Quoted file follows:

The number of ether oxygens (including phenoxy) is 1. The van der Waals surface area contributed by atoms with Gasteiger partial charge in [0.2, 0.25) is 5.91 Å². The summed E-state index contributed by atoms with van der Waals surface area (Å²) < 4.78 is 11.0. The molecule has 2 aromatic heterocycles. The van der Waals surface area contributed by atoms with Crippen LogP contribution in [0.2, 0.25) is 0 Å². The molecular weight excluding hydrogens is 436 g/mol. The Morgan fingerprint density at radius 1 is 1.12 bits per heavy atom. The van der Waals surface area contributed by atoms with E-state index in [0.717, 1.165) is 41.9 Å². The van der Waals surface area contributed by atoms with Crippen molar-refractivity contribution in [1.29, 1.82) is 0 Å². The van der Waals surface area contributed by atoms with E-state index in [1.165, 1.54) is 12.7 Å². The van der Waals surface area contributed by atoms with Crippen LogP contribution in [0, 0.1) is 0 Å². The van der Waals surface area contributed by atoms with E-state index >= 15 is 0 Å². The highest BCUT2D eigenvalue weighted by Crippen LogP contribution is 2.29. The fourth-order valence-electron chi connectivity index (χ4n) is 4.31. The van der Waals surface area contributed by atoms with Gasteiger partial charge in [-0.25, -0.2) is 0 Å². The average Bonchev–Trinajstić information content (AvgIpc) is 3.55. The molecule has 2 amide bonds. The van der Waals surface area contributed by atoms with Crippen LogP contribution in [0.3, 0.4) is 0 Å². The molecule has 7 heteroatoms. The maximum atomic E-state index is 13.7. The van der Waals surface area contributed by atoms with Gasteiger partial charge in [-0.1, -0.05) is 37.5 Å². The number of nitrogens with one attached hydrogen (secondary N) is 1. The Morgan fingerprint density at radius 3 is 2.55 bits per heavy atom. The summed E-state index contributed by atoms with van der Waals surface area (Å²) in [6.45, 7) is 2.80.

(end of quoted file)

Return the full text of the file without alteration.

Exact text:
The number of ether oxygens (including phenoxy) is 1. The van der Waals surface area contributed by atoms with Gasteiger partial charge in [0.2, 0.25) is 5.91 Å². The summed E-state index contributed by atoms with van der Waals surface area (Å²) < 4.78 is 11.0. The molecule has 2 aromatic heterocycles. The van der Waals surface area contributed by atoms with Crippen LogP contribution in [0.2, 0.25) is 0 Å². The molecular weight excluding hydrogens is 436 g/mol. The Morgan fingerprint density at radius 1 is 1.12 bits per heavy atom. The van der Waals surface area contributed by atoms with E-state index in [0.717, 1.165) is 41.9 Å². The van der Waals surface area contributed by atoms with Crippen molar-refractivity contribution in [1.29, 1.82) is 0 Å². The van der Waals surface area contributed by atoms with E-state index in [1.165, 1.54) is 12.7 Å². The van der Waals surface area contributed by atoms with Crippen LogP contribution in [0, 0.1) is 0 Å². The van der Waals surface area contributed by atoms with E-state index >= 15 is 0 Å². The highest BCUT2D eigenvalue weighted by Crippen LogP contribution is 2.29. The fourth-order valence-electron chi connectivity index (χ4n) is 4.31. The van der Waals surface area contributed by atoms with Gasteiger partial charge in [-0.25, -0.2) is 0 Å². The average Bonchev–Trinajstić information content (AvgIpc) is 3.55. The molecule has 2 amide bonds. The van der Waals surface area contributed by atoms with Crippen LogP contribution in [0.3, 0.4) is 0 Å². The molecule has 7 heteroatoms. The maximum atomic E-state index is 13.7. The van der Waals surface area contributed by atoms with Gasteiger partial charge in [-0.1, -0.05) is 37.5 Å². The number of nitrogens with one attached hydrogen (secondary N) is 1. The Morgan fingerprint density at radius 3 is 2.55 bits per heavy atom. The summed E-state index contributed by atoms with van der Waals surface area (Å²) in [6.45, 7) is 2.80.